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Avoid Sunscreen This Summer And You'll Get Burned, Literally

Yep, avoiding the sunscreen this summer is a bad idea.

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Whether it's naturally at the beach, in a tanning bed, or sprayed through a can, tanning definitely has more cons than we think this day in age. Everyone wants that dark tan glow after returning home from vacation or back to school in the fall, and most people won't care about the dangers and effects that tanning causes. "70% of people who go to tanning salons are white females between 16 to 29 years old." (11 Facts About Tanning) That means all you college girls who pay over $20 a month for a tanning membership, you're embracing the stereotype that's leading to a 2.6 million dollar indoor tanning revenue each year. Now, there are alternatives that cost little to nothing where you can still get a darker skin tone, yet are the risks worth the reward?

Tanning is extremely dangerous for your skin. It's as simple as that. UV rays from the sun and beds can lead to skin cell damage, aging, eye damage, immune suppression, burns, melanoma, and cancer, just to name a few. "In fact, people who first use a tanning bed before age 35 increase their risk for melanoma by 75 percent." (The Dangers of Tanning)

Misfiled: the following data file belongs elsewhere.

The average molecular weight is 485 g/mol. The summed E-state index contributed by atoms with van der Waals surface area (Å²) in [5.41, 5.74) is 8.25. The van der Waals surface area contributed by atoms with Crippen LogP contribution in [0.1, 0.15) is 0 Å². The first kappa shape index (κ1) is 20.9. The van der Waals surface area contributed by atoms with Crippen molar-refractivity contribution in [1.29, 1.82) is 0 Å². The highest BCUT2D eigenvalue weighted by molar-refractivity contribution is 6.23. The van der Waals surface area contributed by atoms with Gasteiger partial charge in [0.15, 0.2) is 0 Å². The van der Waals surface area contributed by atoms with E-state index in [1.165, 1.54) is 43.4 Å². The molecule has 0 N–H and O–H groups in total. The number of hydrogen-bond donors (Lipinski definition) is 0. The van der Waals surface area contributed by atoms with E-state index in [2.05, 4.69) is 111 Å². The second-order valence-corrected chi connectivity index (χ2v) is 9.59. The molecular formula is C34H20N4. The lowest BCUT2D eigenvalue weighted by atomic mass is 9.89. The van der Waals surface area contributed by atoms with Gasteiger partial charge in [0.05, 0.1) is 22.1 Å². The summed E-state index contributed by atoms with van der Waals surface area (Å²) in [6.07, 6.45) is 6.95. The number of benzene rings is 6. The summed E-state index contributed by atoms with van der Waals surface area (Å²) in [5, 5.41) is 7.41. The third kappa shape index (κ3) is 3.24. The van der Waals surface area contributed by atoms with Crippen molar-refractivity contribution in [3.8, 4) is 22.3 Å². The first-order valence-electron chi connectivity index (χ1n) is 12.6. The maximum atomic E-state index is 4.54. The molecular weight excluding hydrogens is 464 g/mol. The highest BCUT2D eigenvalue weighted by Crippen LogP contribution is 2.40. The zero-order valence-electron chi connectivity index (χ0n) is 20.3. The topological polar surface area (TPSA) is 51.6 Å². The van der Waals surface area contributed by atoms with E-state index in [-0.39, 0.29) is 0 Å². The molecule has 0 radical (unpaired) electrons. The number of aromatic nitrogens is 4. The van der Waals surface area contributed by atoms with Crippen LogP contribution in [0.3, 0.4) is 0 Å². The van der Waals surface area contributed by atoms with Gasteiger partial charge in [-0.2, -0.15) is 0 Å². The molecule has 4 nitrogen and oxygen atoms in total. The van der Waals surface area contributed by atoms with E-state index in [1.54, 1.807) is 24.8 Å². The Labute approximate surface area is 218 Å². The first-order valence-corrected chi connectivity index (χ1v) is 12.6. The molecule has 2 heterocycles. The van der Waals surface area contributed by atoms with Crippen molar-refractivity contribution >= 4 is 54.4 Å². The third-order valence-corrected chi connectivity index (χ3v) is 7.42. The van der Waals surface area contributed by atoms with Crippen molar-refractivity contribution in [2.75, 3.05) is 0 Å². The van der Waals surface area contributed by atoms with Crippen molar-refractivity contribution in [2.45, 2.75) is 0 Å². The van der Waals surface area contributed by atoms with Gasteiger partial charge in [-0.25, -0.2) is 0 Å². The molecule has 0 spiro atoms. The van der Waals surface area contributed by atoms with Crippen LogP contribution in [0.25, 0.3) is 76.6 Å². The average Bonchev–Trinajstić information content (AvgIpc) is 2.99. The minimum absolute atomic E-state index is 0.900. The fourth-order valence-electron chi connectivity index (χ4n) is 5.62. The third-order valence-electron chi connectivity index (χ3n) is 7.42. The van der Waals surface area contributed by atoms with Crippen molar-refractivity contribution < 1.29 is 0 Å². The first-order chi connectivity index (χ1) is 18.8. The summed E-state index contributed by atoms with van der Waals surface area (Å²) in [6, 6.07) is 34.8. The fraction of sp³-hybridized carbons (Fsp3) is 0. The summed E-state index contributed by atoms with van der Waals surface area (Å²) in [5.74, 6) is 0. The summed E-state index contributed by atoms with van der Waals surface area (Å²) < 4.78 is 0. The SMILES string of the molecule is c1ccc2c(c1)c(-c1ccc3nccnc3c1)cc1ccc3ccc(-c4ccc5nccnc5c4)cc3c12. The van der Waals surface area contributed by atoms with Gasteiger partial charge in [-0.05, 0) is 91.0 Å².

If you tan, you'll most likely burn, and don't forget the wonderful peeling that you receive after the burn and having to drop skin flakes for weeks after you go to the beach. Ouch! Although people love the way they look after tanning and desiring that social expectation that tan is beautiful, there are other options if you still want the look without the cost.

The wonderful invention of sunscreen which only 1/3 people will actually use it while tanning, but sunscreen actually is a barrier that protects you from the harmful UV rays that cause so many diseases and harmful effects to your body. It's necessary to get a lotion that's SPF 30 or higher and it's said to block 97% of the sun's rays (Facts about Sunscreen and Sun Protection). There are also other options that will do half the job if you're not a fan of sunscreen but still want some protection. Tanning lotions will somewhat aid in protecting you against the sun, as long as they include SPF, as well as adding that glow. As long as you choose the correct lotion, (indoor, outdoor, bronzer, etc.), the lotions are less harmful than the just laying out in the sun or in the beds with no protection. (Everything You Need to Know About Tanning Lotions)

In conclusion, I'd be lying if I said I don't enjoy the look that tanning gives and if it's not part of my summer ritual, but not without taking the necessary precautions, especially now after reading the facts. If you do decide to tan this summer, ask yourself if it's worth it or throw some sunscreen on before it's too late.

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reneefowler / Flickr